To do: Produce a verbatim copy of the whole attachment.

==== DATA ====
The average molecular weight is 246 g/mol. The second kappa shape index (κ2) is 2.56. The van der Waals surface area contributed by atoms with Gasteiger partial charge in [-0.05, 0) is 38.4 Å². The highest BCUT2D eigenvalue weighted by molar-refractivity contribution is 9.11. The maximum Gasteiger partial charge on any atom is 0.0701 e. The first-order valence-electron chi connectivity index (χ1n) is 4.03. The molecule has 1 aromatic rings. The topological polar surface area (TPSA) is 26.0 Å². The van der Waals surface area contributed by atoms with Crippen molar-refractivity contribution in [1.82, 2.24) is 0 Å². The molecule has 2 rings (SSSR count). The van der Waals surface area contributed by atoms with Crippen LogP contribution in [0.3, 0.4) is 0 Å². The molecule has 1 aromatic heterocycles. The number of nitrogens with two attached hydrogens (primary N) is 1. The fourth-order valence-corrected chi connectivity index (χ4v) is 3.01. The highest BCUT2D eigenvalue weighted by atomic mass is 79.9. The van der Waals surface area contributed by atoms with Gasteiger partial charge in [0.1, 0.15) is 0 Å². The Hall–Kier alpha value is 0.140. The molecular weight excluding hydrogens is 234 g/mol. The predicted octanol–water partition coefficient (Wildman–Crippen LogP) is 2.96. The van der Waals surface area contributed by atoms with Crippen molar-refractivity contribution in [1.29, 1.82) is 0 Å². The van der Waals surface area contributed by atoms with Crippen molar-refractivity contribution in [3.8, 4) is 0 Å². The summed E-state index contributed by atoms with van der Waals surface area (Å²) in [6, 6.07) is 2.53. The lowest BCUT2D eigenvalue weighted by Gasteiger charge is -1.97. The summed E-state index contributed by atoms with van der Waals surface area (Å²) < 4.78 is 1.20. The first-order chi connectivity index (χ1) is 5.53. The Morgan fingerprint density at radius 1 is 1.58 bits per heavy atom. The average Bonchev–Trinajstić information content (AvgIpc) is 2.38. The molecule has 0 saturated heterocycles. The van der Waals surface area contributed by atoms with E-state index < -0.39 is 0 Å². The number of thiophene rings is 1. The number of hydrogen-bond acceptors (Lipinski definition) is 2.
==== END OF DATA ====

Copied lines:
The average molecular weight is 246 g/mol. The second kappa shape index (κ2) is 2.56. The van der Waals surface area contributed by atoms with Gasteiger partial charge in [-0.05, 0) is 38.4 Å². The highest BCUT2D eigenvalue weighted by molar-refractivity contribution is 9.11. The maximum Gasteiger partial charge on any atom is 0.0701 e. The first-order valence-electron chi connectivity index (χ1n) is 4.03. The molecule has 1 aromatic rings. The topological polar surface area (TPSA) is 26.0 Å². The van der Waals surface area contributed by atoms with Crippen molar-refractivity contribution in [1.82, 2.24) is 0 Å². The molecule has 2 rings (SSSR count). The van der Waals surface area contributed by atoms with Crippen LogP contribution in [0.3, 0.4) is 0 Å². The molecule has 1 aromatic heterocycles. The number of nitrogens with two attached hydrogens (primary N) is 1. The fourth-order valence-corrected chi connectivity index (χ4v) is 3.01. The highest BCUT2D eigenvalue weighted by atomic mass is 79.9. The van der Waals surface area contributed by atoms with Gasteiger partial charge in [0.1, 0.15) is 0 Å². The Hall–Kier alpha value is 0.140. The molecular weight excluding hydrogens is 234 g/mol. The predicted octanol–water partition coefficient (Wildman–Crippen LogP) is 2.96. The van der Waals surface area contributed by atoms with Crippen molar-refractivity contribution in [1.29, 1.82) is 0 Å². The van der Waals surface area contributed by atoms with Crippen molar-refractivity contribution in [3.8, 4) is 0 Å². The summed E-state index contributed by atoms with van der Waals surface area (Å²) in [6, 6.07) is 2.53. The lowest BCUT2D eigenvalue weighted by Gasteiger charge is -1.97. The summed E-state index contributed by atoms with van der Waals surface area (Å²) < 4.78 is 1.20. The first-order chi connectivity index (χ1) is 5.53. The Morgan fingerprint density at radius 1 is 1.58 bits per heavy atom. The average Bonchev–Trinajstić information content (AvgIpc) is 2.38. The molecule has 0 saturated heterocycles. The van der Waals surface area contributed by atoms with E-state index < -0.39 is 0 Å². The number of thiophene rings is 1. The number of hydrogen-bond acceptors (Lipinski definition) is 2.